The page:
reason: What was happening across the Channel in terms of government growth?

Nye: French officials were trying their best to grow revenues but their hands were mostly tied. Constraints on the way that the drown could raise revenue in France were part of the reason that Louis foolishly called the Estates General at the beginning of the French Revolution.

Studies of French taxation show that average taxes as a share of GDP were roughly constant or even declining prior to the Revolution. In contrast, they were rising steadily in Great Britain.

reason: The conventional story goes something like this: Adam Smith and others argued for free markets in the 18th century and then in 19th century, with the repeal of the Corn Laws especially, England became this free-market Mecca (or something). Your book demonstrates—concisely, though with too much math for this English major—just how wrong that story is. Why did it take your colleagues in economics so long to look at the data?

Nye: That's a difficult question. For one thing, I think that economists don't look at history very much. Economic history is a lively but very small subfield and digging through archives for statistics is not usually rewarded. There is a tendency to confuse the problem of intent with outcomes. Why were the British free traders? Because they told us so. I would also add that Britain did move to liberalize trade quite dramatically; it's just that they didn't do it as smoothly as the conventional wisdom claims.

reason: Politicians espousing free-market ideals while being protectionist? Zut! I've never heard of such a thing!

Nye: Finally, I would note that some people get hung up on the question as to whether British tariffs were "efficient" from the standpoint of fiscal policy. And that is a separate question altogether. It is possible that a [classically] liberal Britain might have had to impose some sorts of taxes, and the ones they chose were probably not too awful. However, this is entirely separate from the question of who was a free trader.

reason: Is part of the slowness in accepting Britain as protectionist that it messes up a very happy ideological picture of England=Good/France=Bad in many free-market circles?

Nye: Maybe. I've thought about this a lot but I don't have good answers. When I completed the first article on this stuff (the basis for the opening chapter in the book) almost two decades ago, I was taken aback by the response I got. Some people just said, "This result is preposterous, case closed." Others said, "Oh, this proves that free trade is a bad thing!" While still others said, "Who cares about wine? What matters are manufactures."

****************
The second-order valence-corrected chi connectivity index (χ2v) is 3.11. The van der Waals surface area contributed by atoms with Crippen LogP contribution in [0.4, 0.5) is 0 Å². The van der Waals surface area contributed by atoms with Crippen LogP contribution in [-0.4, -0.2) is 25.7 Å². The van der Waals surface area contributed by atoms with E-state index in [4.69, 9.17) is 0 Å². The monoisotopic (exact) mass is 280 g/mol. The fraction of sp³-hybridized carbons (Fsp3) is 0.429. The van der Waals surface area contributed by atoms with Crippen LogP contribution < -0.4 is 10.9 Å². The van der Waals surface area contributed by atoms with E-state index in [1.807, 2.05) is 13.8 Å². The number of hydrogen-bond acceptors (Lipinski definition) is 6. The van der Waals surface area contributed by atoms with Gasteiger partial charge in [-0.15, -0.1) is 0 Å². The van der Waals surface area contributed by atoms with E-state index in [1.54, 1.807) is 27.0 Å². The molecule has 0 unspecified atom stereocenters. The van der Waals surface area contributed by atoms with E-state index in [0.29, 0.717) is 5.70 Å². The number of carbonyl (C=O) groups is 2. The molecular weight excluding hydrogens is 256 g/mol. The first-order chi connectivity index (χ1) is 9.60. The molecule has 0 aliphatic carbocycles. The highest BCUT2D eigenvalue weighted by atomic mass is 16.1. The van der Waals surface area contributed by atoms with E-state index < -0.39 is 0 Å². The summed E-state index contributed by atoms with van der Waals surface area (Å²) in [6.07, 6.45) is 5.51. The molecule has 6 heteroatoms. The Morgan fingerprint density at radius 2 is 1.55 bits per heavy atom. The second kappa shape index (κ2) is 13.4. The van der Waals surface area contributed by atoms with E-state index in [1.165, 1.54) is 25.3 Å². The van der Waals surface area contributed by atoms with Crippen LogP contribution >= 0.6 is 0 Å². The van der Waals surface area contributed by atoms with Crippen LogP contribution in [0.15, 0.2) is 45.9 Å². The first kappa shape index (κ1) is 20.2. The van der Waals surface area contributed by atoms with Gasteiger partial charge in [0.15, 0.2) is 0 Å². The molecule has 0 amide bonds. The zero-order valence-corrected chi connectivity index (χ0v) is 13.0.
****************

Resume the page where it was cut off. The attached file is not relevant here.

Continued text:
Most simply didn't want to engage me on the central point itself. From a factual/descriptive perspective, was Britain really a free trader, especially in comparison to France? If not, why? If so, what does this tell us about economics, history, politics, and the way in which countries successfully transition to liberal market economies in the real world?

reason: How had things changed by the end of the 19th century?

Nye: By the end of the 19th century, Britain was the most genuinely free trade nation in Europe and France had begun to revert to some protectionist policies. But all told, France's policies were still quite liberal and a fair reading would say that most of Europe was extremely open to trade and commerce of all sorts. If one takes labor and capital mobility into account, Europe was more liberal around 1900 than at any point since then.

Tariffs were low. Capital moved freely and labor moved much more easily than today. Moreover, it was much harder to enforce restrictions on commerce and on the free movement of goods and labor than today as well. While no one has done a rigorous study of this, I am pretty certain that Europe today is far less open than it was from about 1870 to 1910.

reason: What's the relevance of your book to contemporary politics and economics?

Nye: The first and most obvious point is: Don't rely on what is politically significant to gauge what is economically significant. The debates on the front pages of newspapers are not reliable evidence of the thrust of policy or the relative importance of issues.

Second, small policy changes can have large unanticipated consequences. The British-French trade war began in the late 17th century out of very local conflicts. No one had any clue that it would have such far-reaching repercussions.

Third, I think it's very interesting how much of what we think of as tastes or culture are really manifestations of the prices and constraints that we and our parents have faced for awhile. I certainly think that economists have paid insufficient attention to culture, but those studying culture have paid insufficient attention to how relative prices shape what we think of as luxurious or beautiful or normal.

reason: I should ask, do you prefer wine or beer?

Nye: I guess I'm mostly a wine drinker, but I like beer on hot days and I like beer in preference to very low quality wine. I remember that the first time I traveled to France in the early 1980s, almost everyone seemed to drink wine all the time. By the 1990s, that seemed to have changed. Beer was much more common in the summer than the winter. On more than a few occasions, all the visiting American academics would drinking wine and all the French guys would be drinking beer.

reason: Where did your interest in this project come from? Who are your intellectual heroes in economics?

Nye: The project arose out of my research on the economic history of France in the mid-19th century. In the course of studying French trade I put out this graph of British and French average tariffs and was stunned to see the difference, a difference that no one had ever talked about. Fortunately for me, one of my colleagues was [Nobel Prize winner] Douglass North and I turned to Doug and said "Have you ever seen this before?" We got into a long discussion about this, I contacted several more people and as they say, the rest is my peculiar history.